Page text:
In a Central High School science lab - with her teacher and 30 classmates huddled around - freshman Mjaan McIvor pointed a camping lighter toward a single marshmallow Peep.
The jack-o'-lantern-shaped Peep was sitting on top of an inch-tall stand and inside a six-inch metal cylinder with a beaker of water placed above it.
After some difficulty igniting the lighter, McIvor succeeded in setting the Peep on fire.
It was a visual, personal, hands-on science experiment - the kind of interactive approach that teacher K.D. Davenport believes will leave her students with a deeper understanding of nutrition.
In this experiment, the freshman biology class was trying to determine how many calories were in the Peep. The metal cylinder was a calorimeter, and the change in temperature of the water after McIvor set the Peep on fire was the basis for the class' calculation.
"It's fun," said McIvor, as she attempted to calculate how much energy she had just burned from the Peep. "At first I was mad because I couldn't [light] it."
McIvor's classmates in the third-period biology class were also finding Davenport's curriculum engaging.
"At my old school we would just read a book," said Chris Warenecki, referring to a previous health class. "Now I'm more interested. It's a lot more fun."
Davenport, in her second year teaching science full time at Central, two years ago was awarded a five-year fellowship from the Knowles Science Teaching Foundation, which awards fellowships to high school math and science teachers. She credits Knowles with aiding her development as a teacher, especially giving her the encouragement to try new ways of bringing interactivity to her classes.
"Two years ago I wouldn't have done this," Davenport said. "I would've been too scared to try. My teaching was more lecture-based."
But Knowles asks its fellows to take more initiative to develop innovative teaching methods. Then it funds their ideas.
The materials used for Davenport's nutrition lab - including four calorimeters, a few scales, and molecular model kits - cost Knowles $600.
Davenport worked with two other high school science teachers, one from San Francisco and one from Upstate New York, to develop these nutrition exercises.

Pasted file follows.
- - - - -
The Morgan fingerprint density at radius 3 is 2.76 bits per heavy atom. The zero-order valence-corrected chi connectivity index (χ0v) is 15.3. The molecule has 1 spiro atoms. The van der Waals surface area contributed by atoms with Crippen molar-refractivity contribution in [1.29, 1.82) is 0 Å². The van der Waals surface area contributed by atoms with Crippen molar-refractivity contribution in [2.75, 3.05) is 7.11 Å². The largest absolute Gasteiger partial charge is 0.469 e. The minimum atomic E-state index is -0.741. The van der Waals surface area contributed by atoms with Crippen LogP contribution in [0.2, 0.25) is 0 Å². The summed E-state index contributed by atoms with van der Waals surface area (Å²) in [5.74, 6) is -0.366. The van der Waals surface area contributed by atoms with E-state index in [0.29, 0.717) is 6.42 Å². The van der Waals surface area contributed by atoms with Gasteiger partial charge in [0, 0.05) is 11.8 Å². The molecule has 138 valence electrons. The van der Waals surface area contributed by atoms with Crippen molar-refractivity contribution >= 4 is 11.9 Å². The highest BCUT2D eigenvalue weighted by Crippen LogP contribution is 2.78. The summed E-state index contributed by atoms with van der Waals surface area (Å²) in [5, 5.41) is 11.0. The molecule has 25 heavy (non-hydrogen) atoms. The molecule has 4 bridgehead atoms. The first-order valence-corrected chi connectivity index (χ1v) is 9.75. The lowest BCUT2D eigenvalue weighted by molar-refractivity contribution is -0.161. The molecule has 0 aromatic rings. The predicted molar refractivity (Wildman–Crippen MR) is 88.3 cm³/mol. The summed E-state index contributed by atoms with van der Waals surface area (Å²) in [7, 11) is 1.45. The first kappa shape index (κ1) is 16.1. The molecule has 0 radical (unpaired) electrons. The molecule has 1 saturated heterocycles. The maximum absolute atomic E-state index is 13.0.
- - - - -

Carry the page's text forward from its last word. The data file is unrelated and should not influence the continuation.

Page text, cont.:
Next year, she hopes to be able to show her classes how to calculate the calories in an entire meal from the school's cafeteria.
With each new idea for implementing her curriculum, Davenport has become more skilled at teaching by showing rather than telling.
"I used to be a little disorganized with lab projects," Davenport said. "The uncertainty made me uncomfortable."
Take the Peep-burning experiment. For reasons beyond the students' control, their answer showed that the Peep contained one calorie, when in fact it has about 25.
"That's something that would have rattled me in the past," said Davenport, who wasn't sure where the experiment went awry. "But learning to deal with inaccuracy is a part of science." And, she added, the class could still benefit by trying to quantify the variables.
"Students tend to want to be perfect or don't try at all," said Davenport, saying that she hopes she imparts to them that there can be a middle ground. "I hope my students notice that I'm open to new things and I'm not stupid for making mistakes."
Her students have taken to her more hands-on, visual approach.
"It's easier to follow," ninth grader Alison Liu said. "It's a lot more interesting than just reading about it."
Classmate Nicholas Marshall agreed. "It's interesting to actually see what's happening," he said.
For at least one student, fully understanding the meaning of calories had another result.
Davenport's class has inspired McIvor to watch what she eats.
"I didn't eat healthy at all," she said. "Now I do."